17. The next argument of Counsel for the respondent No. 1 is that under Section 87 of the Representation of the People Act, 1951, an election petition is to be tried like a suit under the Code of Civil Procedure and Section 5 of the Limitation Act which permits extension of the prescribed period in certain cases does not apply to suits at all. It is meant for appeals and applications only. To test this contention on behalf of the respondent No. 1 let us consider the exact provisions of Section 87 which run thus :
'87. Procedure before the High Court. --(1) Subject to the provisions of this Act and of any rules made thereunder, every election petition shall be tried by the High Court, as nearly as may be in accordance with the procedure applicable under the Code of Civil Procedure, 1908 to the trial of suits:
Provided that the High Court shall have discretion to refuse, for reasons to be recorded in writing, to examine any witness or witnesses if it is of the opinion that the evidence of such witness or witnesses is not material for the decision of the petition or that the party tendering such witness or witnesses is doing so on frivolous grounds or with a view to delay proceedings.'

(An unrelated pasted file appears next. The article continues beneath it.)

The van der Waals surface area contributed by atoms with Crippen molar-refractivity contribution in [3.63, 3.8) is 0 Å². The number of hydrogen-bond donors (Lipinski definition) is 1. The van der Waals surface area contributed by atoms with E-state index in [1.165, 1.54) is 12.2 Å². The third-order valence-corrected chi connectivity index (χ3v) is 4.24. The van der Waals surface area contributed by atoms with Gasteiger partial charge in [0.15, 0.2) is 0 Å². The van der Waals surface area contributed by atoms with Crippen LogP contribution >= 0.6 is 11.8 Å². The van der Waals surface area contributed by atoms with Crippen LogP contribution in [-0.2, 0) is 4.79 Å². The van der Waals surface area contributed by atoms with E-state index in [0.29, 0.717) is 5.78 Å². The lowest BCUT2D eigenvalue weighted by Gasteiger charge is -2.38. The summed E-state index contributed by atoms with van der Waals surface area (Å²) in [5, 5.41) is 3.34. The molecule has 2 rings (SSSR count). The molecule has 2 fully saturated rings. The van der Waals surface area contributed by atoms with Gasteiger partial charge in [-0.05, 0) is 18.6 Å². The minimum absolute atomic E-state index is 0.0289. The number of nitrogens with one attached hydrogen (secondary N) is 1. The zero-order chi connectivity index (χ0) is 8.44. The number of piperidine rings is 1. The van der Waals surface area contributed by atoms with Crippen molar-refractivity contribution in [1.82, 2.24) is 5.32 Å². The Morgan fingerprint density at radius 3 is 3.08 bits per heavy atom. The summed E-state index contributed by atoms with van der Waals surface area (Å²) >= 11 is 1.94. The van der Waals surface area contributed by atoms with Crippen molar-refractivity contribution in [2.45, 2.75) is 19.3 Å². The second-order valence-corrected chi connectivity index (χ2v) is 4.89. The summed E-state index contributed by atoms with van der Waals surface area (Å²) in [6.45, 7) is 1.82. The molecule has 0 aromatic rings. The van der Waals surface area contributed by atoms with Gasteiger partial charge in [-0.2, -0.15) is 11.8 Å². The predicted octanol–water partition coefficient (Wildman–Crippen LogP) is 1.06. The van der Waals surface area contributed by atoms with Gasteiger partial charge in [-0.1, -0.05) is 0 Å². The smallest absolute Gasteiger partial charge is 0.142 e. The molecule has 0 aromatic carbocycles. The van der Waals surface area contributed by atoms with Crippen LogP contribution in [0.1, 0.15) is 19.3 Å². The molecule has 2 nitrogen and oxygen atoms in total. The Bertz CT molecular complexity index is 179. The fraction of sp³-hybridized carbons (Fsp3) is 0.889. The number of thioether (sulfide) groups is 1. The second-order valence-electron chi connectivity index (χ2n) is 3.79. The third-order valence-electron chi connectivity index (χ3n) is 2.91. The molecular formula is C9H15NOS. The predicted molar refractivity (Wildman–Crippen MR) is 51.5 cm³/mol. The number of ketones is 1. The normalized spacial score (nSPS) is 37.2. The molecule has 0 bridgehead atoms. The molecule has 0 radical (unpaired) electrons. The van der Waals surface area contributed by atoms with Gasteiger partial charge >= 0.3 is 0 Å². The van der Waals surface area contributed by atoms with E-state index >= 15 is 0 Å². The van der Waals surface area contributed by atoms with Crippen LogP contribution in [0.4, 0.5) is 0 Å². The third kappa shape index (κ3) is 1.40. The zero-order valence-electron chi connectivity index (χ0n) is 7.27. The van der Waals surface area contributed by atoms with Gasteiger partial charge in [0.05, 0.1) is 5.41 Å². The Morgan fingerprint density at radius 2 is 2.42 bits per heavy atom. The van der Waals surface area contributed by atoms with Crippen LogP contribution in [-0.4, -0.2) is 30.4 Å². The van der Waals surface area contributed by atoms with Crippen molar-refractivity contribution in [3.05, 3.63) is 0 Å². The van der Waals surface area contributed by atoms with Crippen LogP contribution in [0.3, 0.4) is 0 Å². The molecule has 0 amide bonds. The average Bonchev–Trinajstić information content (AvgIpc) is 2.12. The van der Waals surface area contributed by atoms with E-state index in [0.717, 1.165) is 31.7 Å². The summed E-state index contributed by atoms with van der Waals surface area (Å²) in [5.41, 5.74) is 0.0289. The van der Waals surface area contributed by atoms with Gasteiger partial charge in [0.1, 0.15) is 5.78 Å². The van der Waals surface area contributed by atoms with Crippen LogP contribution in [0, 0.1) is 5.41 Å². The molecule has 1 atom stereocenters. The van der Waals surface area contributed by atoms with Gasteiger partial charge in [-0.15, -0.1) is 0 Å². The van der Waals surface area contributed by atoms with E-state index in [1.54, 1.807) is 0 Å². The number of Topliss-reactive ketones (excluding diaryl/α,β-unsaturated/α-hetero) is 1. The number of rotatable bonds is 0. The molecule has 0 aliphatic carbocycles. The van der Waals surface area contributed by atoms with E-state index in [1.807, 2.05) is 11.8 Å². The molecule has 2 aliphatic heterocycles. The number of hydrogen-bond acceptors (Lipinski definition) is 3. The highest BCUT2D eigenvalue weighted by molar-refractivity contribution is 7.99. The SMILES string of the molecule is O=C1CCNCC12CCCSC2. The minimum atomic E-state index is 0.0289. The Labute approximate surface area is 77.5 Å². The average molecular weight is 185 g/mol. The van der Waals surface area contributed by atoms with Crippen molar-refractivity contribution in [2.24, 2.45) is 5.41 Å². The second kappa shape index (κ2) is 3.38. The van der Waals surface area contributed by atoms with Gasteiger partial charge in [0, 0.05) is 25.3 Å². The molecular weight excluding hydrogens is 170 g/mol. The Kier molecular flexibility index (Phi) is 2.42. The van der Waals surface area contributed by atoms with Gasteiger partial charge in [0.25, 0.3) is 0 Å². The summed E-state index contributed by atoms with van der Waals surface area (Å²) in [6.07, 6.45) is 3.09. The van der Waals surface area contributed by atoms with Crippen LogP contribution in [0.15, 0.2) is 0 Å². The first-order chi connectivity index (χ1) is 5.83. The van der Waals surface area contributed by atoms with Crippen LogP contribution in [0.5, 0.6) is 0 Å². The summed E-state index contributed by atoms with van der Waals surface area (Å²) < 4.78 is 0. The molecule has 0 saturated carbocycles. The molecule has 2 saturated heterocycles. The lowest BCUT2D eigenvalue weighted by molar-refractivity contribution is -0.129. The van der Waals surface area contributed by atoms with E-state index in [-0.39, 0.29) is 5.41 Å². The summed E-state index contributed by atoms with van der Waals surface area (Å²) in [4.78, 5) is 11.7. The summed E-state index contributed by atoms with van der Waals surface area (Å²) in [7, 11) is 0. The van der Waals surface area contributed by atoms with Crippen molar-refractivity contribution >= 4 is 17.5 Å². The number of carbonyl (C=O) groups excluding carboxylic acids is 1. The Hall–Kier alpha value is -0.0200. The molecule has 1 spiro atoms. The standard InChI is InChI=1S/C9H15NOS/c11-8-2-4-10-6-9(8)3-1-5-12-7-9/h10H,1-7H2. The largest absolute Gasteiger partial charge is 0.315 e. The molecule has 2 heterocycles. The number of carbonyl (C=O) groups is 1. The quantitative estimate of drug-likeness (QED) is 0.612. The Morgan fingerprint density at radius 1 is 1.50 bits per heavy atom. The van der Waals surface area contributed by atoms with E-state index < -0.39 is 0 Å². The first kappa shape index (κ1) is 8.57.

18. This section lays down that an election petition is to be tried as nearly as may be in accordance with the procedure applicable to trial of suits under the Code. The Court, in other words, has to follow as far as possible the rules of procedure applicable to suits. It is not incumbent upon the Court to follow all the rules. The proviso to Sub-section (1) quoted above shows that the Court in its discretion may refuse to examine witnesses but this is not strictly speaking, permissible under the Code. Moreover, when a suit is decided in favour of the plaintiff, a decree is passed. But no decree is passed on an election petition. The Court under Section 98 makes 'an order' either dismissing the petition or declaring the election to be void or declaring that any other candidate has been duly elected. These provisions also show that an election petition is not a suit. An election petition, it seems to us, is an application, and there should be no bar to applying the provisions of Section 5 of the Limitation Act to such an application.
19. I am strengthened in this view by the definition of 'application' in Section 2(b) of the Limitation Act, 1963. An application Includes a petition.
20. I hold, therefore, that an election petition is an application; Section 5 of the Limitation Act applies to these applications; and in appropriate cases the Court has power when sufficient cause is shown to admit an election petition after the prescribed period. The Advocate-General also, accepts these propositions. He says, however, that whether or not 'Sufficient Cause' has been made out in the present case is a matter on which he does not intend to make any submissions to this Court.
21. The next question is whether the powers under Section 5 of the Limitation Act should be exercised on the facts and in the circumstances of this case. The petitioner has stated that the reason why he came to this Court on the 17th April, 1967 is that his Counsel had advised him that he had time till that date. We have, therefore, to consider how far an erroneous advice of Counsel may be a 'sufficient cause' within the meaning of Section 5.